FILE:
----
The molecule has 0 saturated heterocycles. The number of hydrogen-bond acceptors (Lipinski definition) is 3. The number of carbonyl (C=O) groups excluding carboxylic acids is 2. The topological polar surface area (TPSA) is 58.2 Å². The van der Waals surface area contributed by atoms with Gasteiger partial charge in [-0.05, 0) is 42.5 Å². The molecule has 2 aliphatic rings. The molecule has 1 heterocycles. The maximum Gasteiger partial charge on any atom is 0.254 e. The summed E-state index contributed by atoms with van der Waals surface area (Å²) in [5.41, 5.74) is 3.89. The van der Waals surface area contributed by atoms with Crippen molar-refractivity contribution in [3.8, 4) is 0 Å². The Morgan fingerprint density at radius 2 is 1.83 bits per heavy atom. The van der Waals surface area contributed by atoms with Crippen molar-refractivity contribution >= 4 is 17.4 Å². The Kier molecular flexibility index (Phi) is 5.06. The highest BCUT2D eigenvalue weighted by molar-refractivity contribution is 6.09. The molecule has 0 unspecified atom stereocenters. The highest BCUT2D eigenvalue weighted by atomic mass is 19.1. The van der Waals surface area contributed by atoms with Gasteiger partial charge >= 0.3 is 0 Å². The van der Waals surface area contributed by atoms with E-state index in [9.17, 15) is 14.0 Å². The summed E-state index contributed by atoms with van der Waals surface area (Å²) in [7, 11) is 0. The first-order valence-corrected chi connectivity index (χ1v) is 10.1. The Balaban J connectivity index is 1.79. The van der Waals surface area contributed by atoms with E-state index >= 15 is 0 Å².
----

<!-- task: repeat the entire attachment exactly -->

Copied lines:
The molecule has 0 saturated heterocycles. The number of hydrogen-bond acceptors (Lipinski definition) is 3. The number of carbonyl (C=O) groups excluding carboxylic acids is 2. The topological polar surface area (TPSA) is 58.2 Å². The van der Waals surface area contributed by atoms with Gasteiger partial charge in [-0.05, 0) is 42.5 Å². The molecule has 2 aliphatic rings. The molecule has 1 heterocycles. The maximum Gasteiger partial charge on any atom is 0.254 e. The summed E-state index contributed by atoms with van der Waals surface area (Å²) in [5.41, 5.74) is 3.89. The van der Waals surface area contributed by atoms with Crippen molar-refractivity contribution in [3.8, 4) is 0 Å². The Morgan fingerprint density at radius 2 is 1.83 bits per heavy atom. The van der Waals surface area contributed by atoms with Crippen molar-refractivity contribution >= 4 is 17.4 Å². The Kier molecular flexibility index (Phi) is 5.06. The highest BCUT2D eigenvalue weighted by molar-refractivity contribution is 6.09. The molecule has 0 unspecified atom stereocenters. The highest BCUT2D eigenvalue weighted by atomic mass is 19.1. The van der Waals surface area contributed by atoms with Gasteiger partial charge >= 0.3 is 0 Å². The van der Waals surface area contributed by atoms with E-state index in [9.17, 15) is 14.0 Å². The summed E-state index contributed by atoms with van der Waals surface area (Å²) in [7, 11) is 0. The first-order valence-corrected chi connectivity index (χ1v) is 10.1. The Balaban J connectivity index is 1.79. The van der Waals surface area contributed by atoms with E-state index >= 15 is 0 Å².